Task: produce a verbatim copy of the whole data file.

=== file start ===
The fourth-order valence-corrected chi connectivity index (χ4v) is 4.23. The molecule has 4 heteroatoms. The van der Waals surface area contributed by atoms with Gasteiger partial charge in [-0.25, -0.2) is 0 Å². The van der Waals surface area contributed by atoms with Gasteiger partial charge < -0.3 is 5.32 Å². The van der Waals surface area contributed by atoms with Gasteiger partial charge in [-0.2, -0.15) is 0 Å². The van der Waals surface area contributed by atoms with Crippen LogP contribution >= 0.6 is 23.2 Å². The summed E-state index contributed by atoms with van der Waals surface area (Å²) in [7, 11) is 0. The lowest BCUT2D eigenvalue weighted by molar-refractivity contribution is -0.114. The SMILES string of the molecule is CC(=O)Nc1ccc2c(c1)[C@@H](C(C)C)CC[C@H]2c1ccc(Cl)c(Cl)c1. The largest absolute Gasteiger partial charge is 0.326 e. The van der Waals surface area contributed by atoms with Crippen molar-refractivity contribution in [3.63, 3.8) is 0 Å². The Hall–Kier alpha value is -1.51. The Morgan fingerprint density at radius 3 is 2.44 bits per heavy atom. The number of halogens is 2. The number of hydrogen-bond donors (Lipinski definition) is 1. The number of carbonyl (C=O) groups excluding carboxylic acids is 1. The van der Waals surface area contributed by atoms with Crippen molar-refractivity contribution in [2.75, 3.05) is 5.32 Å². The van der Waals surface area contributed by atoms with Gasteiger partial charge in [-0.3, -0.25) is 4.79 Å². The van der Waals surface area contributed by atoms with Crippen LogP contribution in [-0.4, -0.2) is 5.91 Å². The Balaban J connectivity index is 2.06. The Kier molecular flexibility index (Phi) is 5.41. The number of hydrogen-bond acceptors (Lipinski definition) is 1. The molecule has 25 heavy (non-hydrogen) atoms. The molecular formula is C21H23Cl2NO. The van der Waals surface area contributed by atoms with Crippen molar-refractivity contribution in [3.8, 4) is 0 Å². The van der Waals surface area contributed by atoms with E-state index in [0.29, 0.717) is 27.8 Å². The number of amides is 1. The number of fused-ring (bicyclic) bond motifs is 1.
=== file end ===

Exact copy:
The fourth-order valence-corrected chi connectivity index (χ4v) is 4.23. The molecule has 4 heteroatoms. The van der Waals surface area contributed by atoms with Gasteiger partial charge in [-0.25, -0.2) is 0 Å². The van der Waals surface area contributed by atoms with Gasteiger partial charge < -0.3 is 5.32 Å². The van der Waals surface area contributed by atoms with Gasteiger partial charge in [-0.2, -0.15) is 0 Å². The van der Waals surface area contributed by atoms with Crippen LogP contribution >= 0.6 is 23.2 Å². The summed E-state index contributed by atoms with van der Waals surface area (Å²) in [7, 11) is 0. The lowest BCUT2D eigenvalue weighted by molar-refractivity contribution is -0.114. The SMILES string of the molecule is CC(=O)Nc1ccc2c(c1)[C@@H](C(C)C)CC[C@H]2c1ccc(Cl)c(Cl)c1. The largest absolute Gasteiger partial charge is 0.326 e. The van der Waals surface area contributed by atoms with Crippen molar-refractivity contribution in [3.63, 3.8) is 0 Å². The Hall–Kier alpha value is -1.51. The Morgan fingerprint density at radius 3 is 2.44 bits per heavy atom. The number of halogens is 2. The number of hydrogen-bond donors (Lipinski definition) is 1. The number of carbonyl (C=O) groups excluding carboxylic acids is 1. The van der Waals surface area contributed by atoms with Crippen molar-refractivity contribution in [2.75, 3.05) is 5.32 Å². The van der Waals surface area contributed by atoms with Gasteiger partial charge in [-0.3, -0.25) is 4.79 Å². The van der Waals surface area contributed by atoms with Crippen LogP contribution in [-0.4, -0.2) is 5.91 Å². The Balaban J connectivity index is 2.06. The Kier molecular flexibility index (Phi) is 5.41. The number of hydrogen-bond acceptors (Lipinski definition) is 1. The molecule has 25 heavy (non-hydrogen) atoms. The molecular formula is C21H23Cl2NO. The van der Waals surface area contributed by atoms with Crippen molar-refractivity contribution in [3.8, 4) is 0 Å². The van der Waals surface area contributed by atoms with E-state index in [0.29, 0.717) is 27.8 Å². The number of amides is 1. The number of fused-ring (bicyclic) bond motifs is 1.